Strive: Some will be put to death
Strive: By your endurance you will gain your souls.
I envision trusting and striving here like the double helix of a DNA molecule: or the cutting motion the oars of a boat make through the water. Or the air we take in and let out of our lungs. Expand and contract. Lean forward, lean back. Trust – strive. Strive – trust.
Perhaps you can remember the experience of your body in a moment of urgency and great responsibility that also called for care, gentleness, compassion, and attunement to the emotional and spiritual experience of another. In my experience of learning to provide spiritual care in a hospital setting, I discovered with fresh awe the capacity of my body to hold these two contrasting fields of physical awareness. There is the intense surge of adrenaline when a pager beeps in the middle of the night; the alertness; the hyper-clarity of sense perception; the one-pointed decisiveness needed to make the most of every second. In all this, there is striving: the unconscious striving of the sympathetic nervous system as much as any conscious effort of the will. On the other hand, there is that bundle of qualities that the chaplain must bring: a spaciousness of heart; a deep, listening presence attuned to words, silences, shifts in mood; a sensitivity to the relationships of those present. And then there is a simple availability to whatever the moment summons forth that will enable another to grasp hold of God’s saving help. None of this happens without trust in God, who uses the chaplain’s presence to make this possible.
This is true for all of us, in the ways we are each called to endure as Christians or to seek the face of Christ as we bear witness to the endurance of others. Strive all we may in some situations, but we will miss the mark if we cling to a protocol or a script or an agenda. But trust without striving may present too much open palm and not a firm enough grip. Christian endurance is a remarkable synergy of both in and through this flesh, these bodies that are members of Christ’s suffering yet glorified body.
Jesus’ teaching on endurance here contains details that are particularly embodied, which a more literal translation brings forth. Where our translation reads, “Make up your mind,” the Greek is more literally, “Put it in your heart not to prepare your testimony in advance.” Our translation reads “I will give you a word,” while the Greek again more literally reads “I will give you a mouth and a wisdom that none of your opponents will be able to withstand or contradict.” Taken together, these little differences give us a picture of the instrumental role of bodies in the endurance of Jesus. This involves hearts, mouths, and the hairs of our heads – not merely words, minds, and the gaining of souls. This is a far cry from the popular mantra “mind over matter” or the false asceticism that privileges the first over the second. Jesus calls us to strive and trust amid the heart of matter, and to entrust that matter, one moment of endurance at a time, back to the one who created and redeemed it.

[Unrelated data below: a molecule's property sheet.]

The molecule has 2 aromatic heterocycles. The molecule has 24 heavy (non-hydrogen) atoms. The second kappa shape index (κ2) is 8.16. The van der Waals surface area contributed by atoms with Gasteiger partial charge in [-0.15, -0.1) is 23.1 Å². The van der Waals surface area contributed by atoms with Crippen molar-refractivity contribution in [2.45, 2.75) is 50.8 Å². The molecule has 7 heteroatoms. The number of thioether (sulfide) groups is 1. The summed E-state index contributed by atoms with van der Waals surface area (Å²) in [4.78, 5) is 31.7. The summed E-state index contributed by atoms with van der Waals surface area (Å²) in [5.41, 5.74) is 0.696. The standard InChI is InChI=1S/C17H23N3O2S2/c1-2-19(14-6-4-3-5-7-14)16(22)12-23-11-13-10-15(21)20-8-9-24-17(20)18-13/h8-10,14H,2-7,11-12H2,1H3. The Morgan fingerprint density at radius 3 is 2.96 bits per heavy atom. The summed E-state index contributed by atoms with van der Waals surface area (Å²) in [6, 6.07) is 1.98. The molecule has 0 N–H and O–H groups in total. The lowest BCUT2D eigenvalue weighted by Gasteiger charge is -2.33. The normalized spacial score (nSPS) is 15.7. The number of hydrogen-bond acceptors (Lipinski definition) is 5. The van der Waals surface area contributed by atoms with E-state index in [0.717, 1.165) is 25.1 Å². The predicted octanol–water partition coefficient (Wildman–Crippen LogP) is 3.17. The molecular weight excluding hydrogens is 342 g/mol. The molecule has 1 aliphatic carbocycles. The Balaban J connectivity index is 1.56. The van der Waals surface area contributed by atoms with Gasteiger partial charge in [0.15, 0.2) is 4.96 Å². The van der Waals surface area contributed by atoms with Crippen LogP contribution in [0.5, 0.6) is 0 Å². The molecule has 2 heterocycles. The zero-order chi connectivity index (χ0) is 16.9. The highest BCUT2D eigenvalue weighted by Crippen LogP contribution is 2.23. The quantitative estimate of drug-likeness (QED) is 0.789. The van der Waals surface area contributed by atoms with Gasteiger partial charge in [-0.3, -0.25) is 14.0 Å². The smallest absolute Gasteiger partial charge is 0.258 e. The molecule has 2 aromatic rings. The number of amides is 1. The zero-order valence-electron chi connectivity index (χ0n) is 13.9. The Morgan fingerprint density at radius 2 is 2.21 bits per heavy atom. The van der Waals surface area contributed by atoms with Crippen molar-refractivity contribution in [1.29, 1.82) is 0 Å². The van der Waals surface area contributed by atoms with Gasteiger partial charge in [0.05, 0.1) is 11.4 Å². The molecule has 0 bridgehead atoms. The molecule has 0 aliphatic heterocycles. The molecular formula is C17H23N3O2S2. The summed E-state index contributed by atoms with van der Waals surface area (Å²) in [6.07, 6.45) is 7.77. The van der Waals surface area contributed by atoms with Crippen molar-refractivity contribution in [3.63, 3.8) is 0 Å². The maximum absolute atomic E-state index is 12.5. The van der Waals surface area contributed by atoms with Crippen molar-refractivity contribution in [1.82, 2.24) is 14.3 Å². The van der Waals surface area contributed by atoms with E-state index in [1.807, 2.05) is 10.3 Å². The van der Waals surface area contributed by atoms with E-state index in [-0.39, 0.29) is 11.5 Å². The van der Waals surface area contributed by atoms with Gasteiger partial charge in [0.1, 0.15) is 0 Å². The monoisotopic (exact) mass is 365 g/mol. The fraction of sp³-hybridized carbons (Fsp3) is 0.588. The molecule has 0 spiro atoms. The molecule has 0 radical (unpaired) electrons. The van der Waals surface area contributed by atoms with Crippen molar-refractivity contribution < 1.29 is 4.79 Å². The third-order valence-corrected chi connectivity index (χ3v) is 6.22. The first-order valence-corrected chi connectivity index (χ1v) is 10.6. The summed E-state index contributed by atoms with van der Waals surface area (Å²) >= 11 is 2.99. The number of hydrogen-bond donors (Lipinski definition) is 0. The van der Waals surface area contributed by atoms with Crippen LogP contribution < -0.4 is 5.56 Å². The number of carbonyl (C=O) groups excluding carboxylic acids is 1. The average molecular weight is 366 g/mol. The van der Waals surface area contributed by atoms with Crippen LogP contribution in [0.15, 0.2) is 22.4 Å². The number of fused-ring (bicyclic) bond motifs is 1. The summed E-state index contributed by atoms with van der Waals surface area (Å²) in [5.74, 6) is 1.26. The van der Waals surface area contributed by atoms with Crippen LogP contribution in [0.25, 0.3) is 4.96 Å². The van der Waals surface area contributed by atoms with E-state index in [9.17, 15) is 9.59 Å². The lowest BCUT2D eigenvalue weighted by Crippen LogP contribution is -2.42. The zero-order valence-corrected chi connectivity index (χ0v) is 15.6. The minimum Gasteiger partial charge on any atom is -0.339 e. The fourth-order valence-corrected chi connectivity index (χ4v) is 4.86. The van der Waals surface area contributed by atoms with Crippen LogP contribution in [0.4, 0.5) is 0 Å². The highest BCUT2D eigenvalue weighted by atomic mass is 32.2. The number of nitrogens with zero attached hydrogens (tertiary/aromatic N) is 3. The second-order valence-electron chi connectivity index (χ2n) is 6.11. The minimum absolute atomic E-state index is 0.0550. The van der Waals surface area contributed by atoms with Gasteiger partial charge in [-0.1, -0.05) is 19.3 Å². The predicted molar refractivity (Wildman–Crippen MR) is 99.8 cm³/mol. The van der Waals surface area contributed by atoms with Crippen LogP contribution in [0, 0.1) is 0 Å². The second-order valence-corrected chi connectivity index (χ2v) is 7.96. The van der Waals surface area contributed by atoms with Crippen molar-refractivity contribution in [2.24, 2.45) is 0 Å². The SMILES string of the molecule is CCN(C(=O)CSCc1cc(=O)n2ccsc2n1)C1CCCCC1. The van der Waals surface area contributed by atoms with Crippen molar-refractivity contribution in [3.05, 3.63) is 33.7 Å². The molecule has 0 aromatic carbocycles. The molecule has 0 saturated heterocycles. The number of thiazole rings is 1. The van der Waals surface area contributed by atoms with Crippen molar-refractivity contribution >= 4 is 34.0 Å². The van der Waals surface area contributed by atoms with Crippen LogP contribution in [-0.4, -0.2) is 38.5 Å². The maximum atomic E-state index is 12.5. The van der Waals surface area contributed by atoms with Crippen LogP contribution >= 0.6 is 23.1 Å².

In the end, all that Jesus prophesies about his followers in this portion of Luke comes to pass: first, in his own body-and-soul, then in the soul-and-body experience of his apostles in the book of Acts. There is a paradox in Jesus’ promise, “Not a hair of your head will perish.” On a literal level, this is simply untrue – as untrue for him in his death as it will be for us in ours. Every hair of every head will fall to the earth it came from. Not a stone will be left on stone; all will be thrown down. Yet these words are a promise that these bodies – this flesh – even these hairs – however mysteriously changed and transfigured they will be at the end of all things – will be loved back together again in a form entirely glorified and whole. The endurance to which we are called is not about cheating death or transcending loss but passing with Jesus through the belly of it into larger Life: “For those who want to save their life will lose it, and those who lose their life for my sake will save it.”
Lectionary Year and Proper: Proper 28 C
Please support the Brothers work.
The brothers of SSJE rely on the inspired kindness of friends to sustain our life and our work. We are grateful for the prayers and support provided to us.